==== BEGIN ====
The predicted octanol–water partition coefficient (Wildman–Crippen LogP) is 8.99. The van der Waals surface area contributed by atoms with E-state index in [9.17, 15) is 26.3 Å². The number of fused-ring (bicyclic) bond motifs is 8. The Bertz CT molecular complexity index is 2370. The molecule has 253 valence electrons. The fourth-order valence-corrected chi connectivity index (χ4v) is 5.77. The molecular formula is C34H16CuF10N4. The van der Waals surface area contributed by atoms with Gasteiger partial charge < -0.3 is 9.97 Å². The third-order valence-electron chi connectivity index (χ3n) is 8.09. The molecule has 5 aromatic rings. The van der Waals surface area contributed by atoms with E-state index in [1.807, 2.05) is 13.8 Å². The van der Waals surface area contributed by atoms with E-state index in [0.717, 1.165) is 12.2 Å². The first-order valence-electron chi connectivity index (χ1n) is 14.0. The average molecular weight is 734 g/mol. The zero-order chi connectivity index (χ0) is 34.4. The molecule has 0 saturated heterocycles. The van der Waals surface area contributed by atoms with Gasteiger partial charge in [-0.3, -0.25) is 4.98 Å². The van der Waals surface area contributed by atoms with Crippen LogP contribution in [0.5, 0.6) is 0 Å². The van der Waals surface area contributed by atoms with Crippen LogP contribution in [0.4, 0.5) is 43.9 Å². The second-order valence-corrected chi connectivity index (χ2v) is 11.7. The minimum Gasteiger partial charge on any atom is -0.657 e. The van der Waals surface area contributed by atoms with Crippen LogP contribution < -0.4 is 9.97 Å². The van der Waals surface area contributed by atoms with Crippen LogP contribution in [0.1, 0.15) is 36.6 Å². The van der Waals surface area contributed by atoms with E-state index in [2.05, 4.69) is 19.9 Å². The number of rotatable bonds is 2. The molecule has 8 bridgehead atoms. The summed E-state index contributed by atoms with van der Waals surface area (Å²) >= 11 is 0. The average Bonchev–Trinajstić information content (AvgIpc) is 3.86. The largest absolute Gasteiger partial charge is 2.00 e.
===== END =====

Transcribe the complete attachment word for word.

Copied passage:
The predicted octanol–water partition coefficient (Wildman–Crippen LogP) is 8.99. The van der Waals surface area contributed by atoms with E-state index in [9.17, 15) is 26.3 Å². The number of fused-ring (bicyclic) bond motifs is 8. The Bertz CT molecular complexity index is 2370. The molecule has 253 valence electrons. The fourth-order valence-corrected chi connectivity index (χ4v) is 5.77. The molecular formula is C34H16CuF10N4. The van der Waals surface area contributed by atoms with Gasteiger partial charge < -0.3 is 9.97 Å². The third-order valence-electron chi connectivity index (χ3n) is 8.09. The molecule has 5 aromatic rings. The van der Waals surface area contributed by atoms with E-state index in [1.807, 2.05) is 13.8 Å². The van der Waals surface area contributed by atoms with E-state index in [0.717, 1.165) is 12.2 Å². The first-order valence-electron chi connectivity index (χ1n) is 14.0. The average molecular weight is 734 g/mol. The zero-order chi connectivity index (χ0) is 34.4. The molecule has 0 saturated heterocycles. The van der Waals surface area contributed by atoms with Gasteiger partial charge in [-0.3, -0.25) is 4.98 Å². The van der Waals surface area contributed by atoms with Crippen LogP contribution in [0.5, 0.6) is 0 Å². The van der Waals surface area contributed by atoms with Crippen LogP contribution in [0.4, 0.5) is 43.9 Å². The second-order valence-corrected chi connectivity index (χ2v) is 11.7. The minimum Gasteiger partial charge on any atom is -0.657 e. The van der Waals surface area contributed by atoms with Crippen LogP contribution < -0.4 is 9.97 Å². The van der Waals surface area contributed by atoms with Crippen LogP contribution in [0.1, 0.15) is 36.6 Å². The van der Waals surface area contributed by atoms with E-state index in [2.05, 4.69) is 19.9 Å². The number of rotatable bonds is 2. The molecule has 8 bridgehead atoms. The summed E-state index contributed by atoms with van der Waals surface area (Å²) >= 11 is 0. The average Bonchev–Trinajstić information content (AvgIpc) is 3.86. The largest absolute Gasteiger partial charge is 2.00 e.